*EF*in between available processed image dates using spline or other interpolation technique to create a daily time series of

*ET*

*r*

*F*or

*EF*for each pixel. The result is very similar to the construction of a continuous ‘crop coefficient’ curve. The daily

*ET*

*r*

*F*is multiplied by daily

*ET*

*r*computed from daily or hourly weather data to capture the day to day impacts of weather on

*ET*, even under clouded conditions. When time intervals between images are greater than about 20 days, it is preferable and likely more accurate to use a spline function for interpolation, rather than interpolation, to better approximate the general shape of vegetation development curves. Generally one satellite image per month is sufficient to construct an accurate

*ET*

*rF*curve for purposes of estimating seasonal

*ET.*Allen et al., (2007) described the tendency of random error in

*ET*

*rF*on individual overpass dates to partially self-cancel when extended over multiple overpass dates, similar to the reduction in the standard deviation of a mean value with increasing degrees of freedom. This is particularly true when

*ET*

*rF*is impacted by evaporation from random irrigation events or cutting of forage crops.

*Categories of Remote Sensing Approaches for Evapotranspiration*

The following four tiers are being considered by the American Society of Civil Engineers (ASCE) Task Committee on Remote Sensing of Evapotranspiration to help users and describers of remote sensing systems and approaches for *ET* better describe the content of approaches and expected accuracies and to determine the appropriate types of applications for a particular method or method type. These tiers are described here for purposes of summarizing the general families of approaches, expected accuracies and recommended types of applications that are congruent with the expected accuracy.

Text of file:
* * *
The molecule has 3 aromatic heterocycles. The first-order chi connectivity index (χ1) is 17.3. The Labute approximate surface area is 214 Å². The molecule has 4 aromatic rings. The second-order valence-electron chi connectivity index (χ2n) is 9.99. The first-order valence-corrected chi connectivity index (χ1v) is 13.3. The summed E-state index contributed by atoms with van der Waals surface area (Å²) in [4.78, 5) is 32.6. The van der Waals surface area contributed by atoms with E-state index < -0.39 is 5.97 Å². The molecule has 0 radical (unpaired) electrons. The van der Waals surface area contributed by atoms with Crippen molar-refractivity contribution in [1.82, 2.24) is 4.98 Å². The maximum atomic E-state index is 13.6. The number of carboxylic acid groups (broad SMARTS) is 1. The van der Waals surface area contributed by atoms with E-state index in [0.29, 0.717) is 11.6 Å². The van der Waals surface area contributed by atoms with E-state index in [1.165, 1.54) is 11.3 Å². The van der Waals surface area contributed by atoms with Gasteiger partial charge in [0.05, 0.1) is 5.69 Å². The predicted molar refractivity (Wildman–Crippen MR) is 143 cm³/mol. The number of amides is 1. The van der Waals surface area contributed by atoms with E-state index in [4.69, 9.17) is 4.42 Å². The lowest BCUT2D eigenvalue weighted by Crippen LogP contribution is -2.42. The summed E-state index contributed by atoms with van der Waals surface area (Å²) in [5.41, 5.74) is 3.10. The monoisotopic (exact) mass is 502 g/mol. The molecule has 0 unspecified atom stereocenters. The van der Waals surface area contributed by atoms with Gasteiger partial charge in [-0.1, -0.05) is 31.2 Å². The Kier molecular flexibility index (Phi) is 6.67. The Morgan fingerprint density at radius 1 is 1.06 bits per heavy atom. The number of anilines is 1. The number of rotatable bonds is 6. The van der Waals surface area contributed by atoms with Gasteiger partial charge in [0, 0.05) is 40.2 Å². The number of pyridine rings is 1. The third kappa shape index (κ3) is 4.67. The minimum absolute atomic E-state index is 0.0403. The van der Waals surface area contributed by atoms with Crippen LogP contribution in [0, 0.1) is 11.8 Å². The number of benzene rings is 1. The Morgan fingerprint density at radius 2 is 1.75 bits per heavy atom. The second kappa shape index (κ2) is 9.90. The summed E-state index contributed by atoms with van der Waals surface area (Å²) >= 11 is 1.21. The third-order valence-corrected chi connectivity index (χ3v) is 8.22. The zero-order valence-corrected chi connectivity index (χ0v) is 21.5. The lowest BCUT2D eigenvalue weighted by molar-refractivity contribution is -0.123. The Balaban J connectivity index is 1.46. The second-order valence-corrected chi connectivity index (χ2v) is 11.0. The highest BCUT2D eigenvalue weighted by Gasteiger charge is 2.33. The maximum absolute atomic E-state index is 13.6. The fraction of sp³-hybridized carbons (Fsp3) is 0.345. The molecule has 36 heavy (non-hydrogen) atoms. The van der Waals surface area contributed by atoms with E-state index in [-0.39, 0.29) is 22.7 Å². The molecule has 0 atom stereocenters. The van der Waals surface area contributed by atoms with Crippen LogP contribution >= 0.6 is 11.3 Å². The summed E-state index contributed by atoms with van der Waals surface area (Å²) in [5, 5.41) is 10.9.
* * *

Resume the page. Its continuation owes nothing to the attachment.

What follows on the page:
** **

**Tier 1.** (lowest tier) - Cursory exploration of spatial distribution of water consumption by vegetation

-- using general *ET* vs. vegetation indices or general crop coefficients (*K _{c}*) vs. vegetation indices

-- having accuracy of about +/- 30% uncertainty (1 S.D.).

-- Useful for:

Identifying irrigated vs. nonirrigated areas,

showing greeness and wetness of riparian systems, etc.

for atlas-level type of work.

**Tier 2.** - Image-based products where some human overview is exercised, and where short-wave or thermally-based algorithms are utilized that have a limited physical basis.

Methods may include

scaling from vegetation indices and

scaling of reference ET by surface temperature.

Applications may include:

a. annual reporting having moderate accuracy where rapid computation is required and where approximate accuracy or relative use is sufficient

b. national or global surveys on water consumption or production of atlases

Tier 2 applications are encouraged to validate against tier 3 and 4 models and ground-based measurements.

Concerns include approaches and accuracy of time integration

Maximum time spans between interpolation points

Accuracy over diverse vegetation types

**Tier 3.** – Creating spatial maps of ET showing variation over time and space with sufficient accuracy at the monthly scale for use in parameterizing or driving:

a. hydrologic models including ground-water recharge and depletion estimation